Ulver Mainman Reveals Future Plans
Pitchfork recently conducted an interview with ULVER mainman Kristoffer "Garm" Rygg. A couple of excerpts from the chat follow:
Pitchfork: You're still occasionally associated with black metal, though your sound's been shifting incrementally, and now significantly, since 1992. Does the association bug you?
Kristoffer "Garm" Rygg: It bugged me more before, around 2000. At that point where we were very set on drawing sharp lines and distinguishing between things, people, places. I also believed there was such a thing as new beginnings. But history haunts us and there's nothing you can do. I accept that, even though I still find it curious, of course, that two out of 15 releases are regarded, or included to such an extent. But hell, I guess it means you're are pretty lucky when you have fans who love both your first and your last effort spanning fifteen years. That's pretty rare, especially considering the inconsistent nature of our body of work. I also realize that if it hadn't been for our initial "success" as a black metal band, there's a good chance nobody would know we exist. Or care. Sometimes I'm not sure what I'd prefer.
Pitchfork: I'm interested in how you progressed from your early days to your current sound. What sort of aesthetic did you pull from for "Shadows of the Sun"? Chamber music, but what else? What contemporary metal and non-metal groups do you enjoy? I hear church music — even the BEACH BOYS. I hear you studied classical composers for it. How did you decide to use electronics/piano, et al? Of course, there are still moments of dissonance and feedback, but you largely break from standard "rock" instruments. There's this general soft white noise sounds filtering throughout — and horns.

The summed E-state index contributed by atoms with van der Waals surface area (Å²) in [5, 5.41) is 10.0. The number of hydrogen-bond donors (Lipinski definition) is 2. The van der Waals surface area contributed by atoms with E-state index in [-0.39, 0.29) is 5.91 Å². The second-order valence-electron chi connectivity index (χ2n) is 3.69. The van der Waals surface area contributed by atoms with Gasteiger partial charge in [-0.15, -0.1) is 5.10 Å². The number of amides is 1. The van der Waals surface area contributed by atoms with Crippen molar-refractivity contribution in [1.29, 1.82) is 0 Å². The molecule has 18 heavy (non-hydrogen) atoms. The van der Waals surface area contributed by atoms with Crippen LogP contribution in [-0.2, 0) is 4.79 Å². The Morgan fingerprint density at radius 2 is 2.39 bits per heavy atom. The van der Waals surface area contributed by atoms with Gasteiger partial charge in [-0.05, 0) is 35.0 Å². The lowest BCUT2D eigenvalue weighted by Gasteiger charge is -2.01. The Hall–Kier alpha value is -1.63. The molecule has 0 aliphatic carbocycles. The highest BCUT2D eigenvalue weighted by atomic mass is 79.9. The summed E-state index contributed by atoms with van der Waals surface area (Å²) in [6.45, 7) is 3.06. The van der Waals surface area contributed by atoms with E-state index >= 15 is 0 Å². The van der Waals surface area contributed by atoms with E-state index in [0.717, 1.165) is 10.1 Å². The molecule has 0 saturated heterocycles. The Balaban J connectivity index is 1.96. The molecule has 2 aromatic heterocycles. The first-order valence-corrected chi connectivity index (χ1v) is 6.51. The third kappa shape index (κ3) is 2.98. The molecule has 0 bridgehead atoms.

Kristoffer "Garm" Rygg: There's no specific aesthetic other than a sense of the beautiful itself, I suppose. There's a connection to classical composition, that's pretty obvious. Some Wagner transpositions. Some Schumann warped beyond recognition etc. in there. "Funebre" is largely based on one single bar off Wagner and we have that little Chopin signature thrown in there as well. So yeah, even though we use fewer notes, the classical stamp is all over the record. BEACH BOYS? It's probably the vocal thing, that I am so fond of clean-sung, layered, well-produced vocals and harmonies. That's another rarity these days. I wonder, where did all the sunshine pop go?
Pitchfork: Where do you see ULVER headed next?
Kristoffer "Garm" Rygg: First, I am going to take some time off the whole music thing, and then we'll see. There's some original motion picture soundtrack work in negotiation. And I always wanted to make a cover album consisting of obscure psychedelic music from the 1960s — all re-shaped and customized, ULVER style.
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